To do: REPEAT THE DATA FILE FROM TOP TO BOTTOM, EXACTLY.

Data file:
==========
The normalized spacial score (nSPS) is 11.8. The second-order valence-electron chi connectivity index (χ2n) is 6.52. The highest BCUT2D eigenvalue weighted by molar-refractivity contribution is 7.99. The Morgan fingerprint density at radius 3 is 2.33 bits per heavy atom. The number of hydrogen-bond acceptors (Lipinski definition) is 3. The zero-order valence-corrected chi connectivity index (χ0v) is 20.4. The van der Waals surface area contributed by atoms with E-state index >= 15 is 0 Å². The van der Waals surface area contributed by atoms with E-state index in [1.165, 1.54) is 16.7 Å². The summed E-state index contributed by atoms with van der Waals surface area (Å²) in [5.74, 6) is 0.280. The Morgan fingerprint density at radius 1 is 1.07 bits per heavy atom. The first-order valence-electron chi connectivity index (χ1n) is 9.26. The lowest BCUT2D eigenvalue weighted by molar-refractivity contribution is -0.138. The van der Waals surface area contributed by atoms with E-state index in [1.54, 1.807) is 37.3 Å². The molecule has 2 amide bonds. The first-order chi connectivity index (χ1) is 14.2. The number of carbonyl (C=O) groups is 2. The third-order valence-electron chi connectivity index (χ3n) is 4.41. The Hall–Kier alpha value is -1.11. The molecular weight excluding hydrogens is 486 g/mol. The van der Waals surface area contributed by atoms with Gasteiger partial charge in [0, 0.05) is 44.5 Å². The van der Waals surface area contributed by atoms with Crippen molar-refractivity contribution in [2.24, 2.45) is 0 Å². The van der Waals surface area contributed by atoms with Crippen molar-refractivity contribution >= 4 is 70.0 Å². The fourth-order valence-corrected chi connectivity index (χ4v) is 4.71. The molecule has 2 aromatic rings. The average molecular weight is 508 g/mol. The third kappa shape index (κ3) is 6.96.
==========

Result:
The normalized spacial score (nSPS) is 11.8. The second-order valence-electron chi connectivity index (χ2n) is 6.52. The highest BCUT2D eigenvalue weighted by molar-refractivity contribution is 7.99. The Morgan fingerprint density at radius 3 is 2.33 bits per heavy atom. The number of hydrogen-bond acceptors (Lipinski definition) is 3. The zero-order valence-corrected chi connectivity index (χ0v) is 20.4. The van der Waals surface area contributed by atoms with E-state index >= 15 is 0 Å². The van der Waals surface area contributed by atoms with E-state index in [1.165, 1.54) is 16.7 Å². The summed E-state index contributed by atoms with van der Waals surface area (Å²) in [5.74, 6) is 0.280. The Morgan fingerprint density at radius 1 is 1.07 bits per heavy atom. The first-order valence-electron chi connectivity index (χ1n) is 9.26. The lowest BCUT2D eigenvalue weighted by molar-refractivity contribution is -0.138. The van der Waals surface area contributed by atoms with E-state index in [1.54, 1.807) is 37.3 Å². The molecule has 2 amide bonds. The first-order chi connectivity index (χ1) is 14.2. The number of carbonyl (C=O) groups is 2. The third-order valence-electron chi connectivity index (χ3n) is 4.41. The Hall–Kier alpha value is -1.11. The molecular weight excluding hydrogens is 486 g/mol. The van der Waals surface area contributed by atoms with Gasteiger partial charge in [0, 0.05) is 44.5 Å². The van der Waals surface area contributed by atoms with Crippen molar-refractivity contribution in [2.24, 2.45) is 0 Å². The van der Waals surface area contributed by atoms with Crippen molar-refractivity contribution >= 4 is 70.0 Å². The fourth-order valence-corrected chi connectivity index (χ4v) is 4.71. The molecule has 2 aromatic rings. The average molecular weight is 508 g/mol. The third kappa shape index (κ3) is 6.96.